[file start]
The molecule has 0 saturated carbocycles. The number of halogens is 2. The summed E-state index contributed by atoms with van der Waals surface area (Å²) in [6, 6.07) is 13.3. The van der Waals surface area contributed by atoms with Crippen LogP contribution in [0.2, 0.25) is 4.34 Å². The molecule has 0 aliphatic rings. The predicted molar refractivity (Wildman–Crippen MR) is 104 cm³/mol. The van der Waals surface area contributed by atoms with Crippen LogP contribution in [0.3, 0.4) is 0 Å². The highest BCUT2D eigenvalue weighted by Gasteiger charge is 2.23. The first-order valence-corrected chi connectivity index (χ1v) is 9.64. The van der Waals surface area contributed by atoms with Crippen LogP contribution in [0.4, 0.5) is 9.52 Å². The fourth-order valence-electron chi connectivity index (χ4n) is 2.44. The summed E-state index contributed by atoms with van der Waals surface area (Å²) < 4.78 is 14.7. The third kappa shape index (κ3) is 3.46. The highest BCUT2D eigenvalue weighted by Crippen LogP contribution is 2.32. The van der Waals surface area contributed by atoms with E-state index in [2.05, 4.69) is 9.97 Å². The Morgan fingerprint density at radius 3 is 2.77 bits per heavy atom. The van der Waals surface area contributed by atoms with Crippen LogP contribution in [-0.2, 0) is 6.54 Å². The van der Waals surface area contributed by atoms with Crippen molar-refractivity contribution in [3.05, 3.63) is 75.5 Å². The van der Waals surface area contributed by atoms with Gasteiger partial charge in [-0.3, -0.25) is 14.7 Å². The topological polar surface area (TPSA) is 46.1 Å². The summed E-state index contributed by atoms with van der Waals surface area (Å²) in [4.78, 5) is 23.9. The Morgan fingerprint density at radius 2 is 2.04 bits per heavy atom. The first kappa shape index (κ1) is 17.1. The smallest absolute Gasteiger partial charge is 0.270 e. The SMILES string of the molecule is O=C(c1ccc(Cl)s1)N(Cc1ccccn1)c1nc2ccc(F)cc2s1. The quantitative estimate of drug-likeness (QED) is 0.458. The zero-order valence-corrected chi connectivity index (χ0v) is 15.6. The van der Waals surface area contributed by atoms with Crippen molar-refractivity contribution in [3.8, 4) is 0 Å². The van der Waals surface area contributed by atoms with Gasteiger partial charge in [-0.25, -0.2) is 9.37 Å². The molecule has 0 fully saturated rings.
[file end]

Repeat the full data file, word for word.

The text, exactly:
The molecule has 0 saturated carbocycles. The number of halogens is 2. The summed E-state index contributed by atoms with van der Waals surface area (Å²) in [6, 6.07) is 13.3. The van der Waals surface area contributed by atoms with Crippen LogP contribution in [0.2, 0.25) is 4.34 Å². The molecule has 0 aliphatic rings. The predicted molar refractivity (Wildman–Crippen MR) is 104 cm³/mol. The van der Waals surface area contributed by atoms with Crippen LogP contribution in [0.3, 0.4) is 0 Å². The highest BCUT2D eigenvalue weighted by Gasteiger charge is 2.23. The first-order valence-corrected chi connectivity index (χ1v) is 9.64. The van der Waals surface area contributed by atoms with Crippen LogP contribution in [0.4, 0.5) is 9.52 Å². The fourth-order valence-electron chi connectivity index (χ4n) is 2.44. The summed E-state index contributed by atoms with van der Waals surface area (Å²) < 4.78 is 14.7. The third kappa shape index (κ3) is 3.46. The highest BCUT2D eigenvalue weighted by Crippen LogP contribution is 2.32. The van der Waals surface area contributed by atoms with E-state index in [2.05, 4.69) is 9.97 Å². The Morgan fingerprint density at radius 3 is 2.77 bits per heavy atom. The van der Waals surface area contributed by atoms with Crippen LogP contribution in [-0.2, 0) is 6.54 Å². The van der Waals surface area contributed by atoms with Crippen molar-refractivity contribution in [3.05, 3.63) is 75.5 Å². The van der Waals surface area contributed by atoms with Gasteiger partial charge in [-0.3, -0.25) is 14.7 Å². The topological polar surface area (TPSA) is 46.1 Å². The summed E-state index contributed by atoms with van der Waals surface area (Å²) in [4.78, 5) is 23.9. The Morgan fingerprint density at radius 2 is 2.04 bits per heavy atom. The first kappa shape index (κ1) is 17.1. The smallest absolute Gasteiger partial charge is 0.270 e. The SMILES string of the molecule is O=C(c1ccc(Cl)s1)N(Cc1ccccn1)c1nc2ccc(F)cc2s1. The quantitative estimate of drug-likeness (QED) is 0.458. The zero-order valence-corrected chi connectivity index (χ0v) is 15.6. The van der Waals surface area contributed by atoms with Crippen molar-refractivity contribution in [3.8, 4) is 0 Å². The van der Waals surface area contributed by atoms with Gasteiger partial charge in [-0.25, -0.2) is 9.37 Å². The molecule has 0 fully saturated rings.